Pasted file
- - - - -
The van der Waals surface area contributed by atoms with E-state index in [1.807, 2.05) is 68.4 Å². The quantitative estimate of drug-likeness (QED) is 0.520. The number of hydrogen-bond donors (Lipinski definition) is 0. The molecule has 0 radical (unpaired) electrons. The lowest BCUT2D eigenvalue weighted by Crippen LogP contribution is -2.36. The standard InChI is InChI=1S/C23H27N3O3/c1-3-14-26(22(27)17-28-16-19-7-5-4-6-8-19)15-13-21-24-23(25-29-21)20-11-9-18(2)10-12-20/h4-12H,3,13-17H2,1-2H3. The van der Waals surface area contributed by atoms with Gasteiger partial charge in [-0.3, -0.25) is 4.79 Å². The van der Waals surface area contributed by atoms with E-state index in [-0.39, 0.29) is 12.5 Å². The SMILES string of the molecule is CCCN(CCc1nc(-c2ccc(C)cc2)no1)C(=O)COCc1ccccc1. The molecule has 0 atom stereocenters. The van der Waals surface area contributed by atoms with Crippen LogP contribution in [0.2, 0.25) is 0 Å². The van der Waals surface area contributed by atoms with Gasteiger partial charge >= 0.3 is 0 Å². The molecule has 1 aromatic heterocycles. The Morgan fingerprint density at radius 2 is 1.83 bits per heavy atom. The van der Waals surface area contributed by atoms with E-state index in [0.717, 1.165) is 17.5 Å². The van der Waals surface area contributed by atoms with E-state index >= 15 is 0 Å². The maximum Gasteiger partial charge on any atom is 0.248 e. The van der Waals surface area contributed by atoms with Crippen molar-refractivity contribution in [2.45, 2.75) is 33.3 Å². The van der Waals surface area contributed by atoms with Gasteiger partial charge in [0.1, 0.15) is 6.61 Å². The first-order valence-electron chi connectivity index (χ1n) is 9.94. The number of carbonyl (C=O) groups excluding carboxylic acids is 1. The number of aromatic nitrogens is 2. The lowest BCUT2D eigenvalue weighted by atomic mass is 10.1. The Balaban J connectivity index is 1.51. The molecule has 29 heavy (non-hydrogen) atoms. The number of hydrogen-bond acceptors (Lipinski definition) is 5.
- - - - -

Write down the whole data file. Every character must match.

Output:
The van der Waals surface area contributed by atoms with E-state index in [1.807, 2.05) is 68.4 Å². The quantitative estimate of drug-likeness (QED) is 0.520. The number of hydrogen-bond donors (Lipinski definition) is 0. The molecule has 0 radical (unpaired) electrons. The lowest BCUT2D eigenvalue weighted by Crippen LogP contribution is -2.36. The standard InChI is InChI=1S/C23H27N3O3/c1-3-14-26(22(27)17-28-16-19-7-5-4-6-8-19)15-13-21-24-23(25-29-21)20-11-9-18(2)10-12-20/h4-12H,3,13-17H2,1-2H3. The van der Waals surface area contributed by atoms with Gasteiger partial charge in [-0.3, -0.25) is 4.79 Å². The van der Waals surface area contributed by atoms with E-state index in [-0.39, 0.29) is 12.5 Å². The SMILES string of the molecule is CCCN(CCc1nc(-c2ccc(C)cc2)no1)C(=O)COCc1ccccc1. The molecule has 0 atom stereocenters. The van der Waals surface area contributed by atoms with Crippen LogP contribution in [0.2, 0.25) is 0 Å². The van der Waals surface area contributed by atoms with Gasteiger partial charge >= 0.3 is 0 Å². The molecule has 1 aromatic heterocycles. The Morgan fingerprint density at radius 2 is 1.83 bits per heavy atom. The van der Waals surface area contributed by atoms with E-state index in [0.717, 1.165) is 17.5 Å². The van der Waals surface area contributed by atoms with E-state index >= 15 is 0 Å². The maximum Gasteiger partial charge on any atom is 0.248 e. The van der Waals surface area contributed by atoms with Crippen molar-refractivity contribution in [2.45, 2.75) is 33.3 Å². The van der Waals surface area contributed by atoms with Gasteiger partial charge in [0.1, 0.15) is 6.61 Å². The first-order valence-electron chi connectivity index (χ1n) is 9.94. The number of carbonyl (C=O) groups excluding carboxylic acids is 1. The number of aromatic nitrogens is 2. The lowest BCUT2D eigenvalue weighted by atomic mass is 10.1. The Balaban J connectivity index is 1.51. The molecule has 29 heavy (non-hydrogen) atoms. The number of hydrogen-bond acceptors (Lipinski definition) is 5.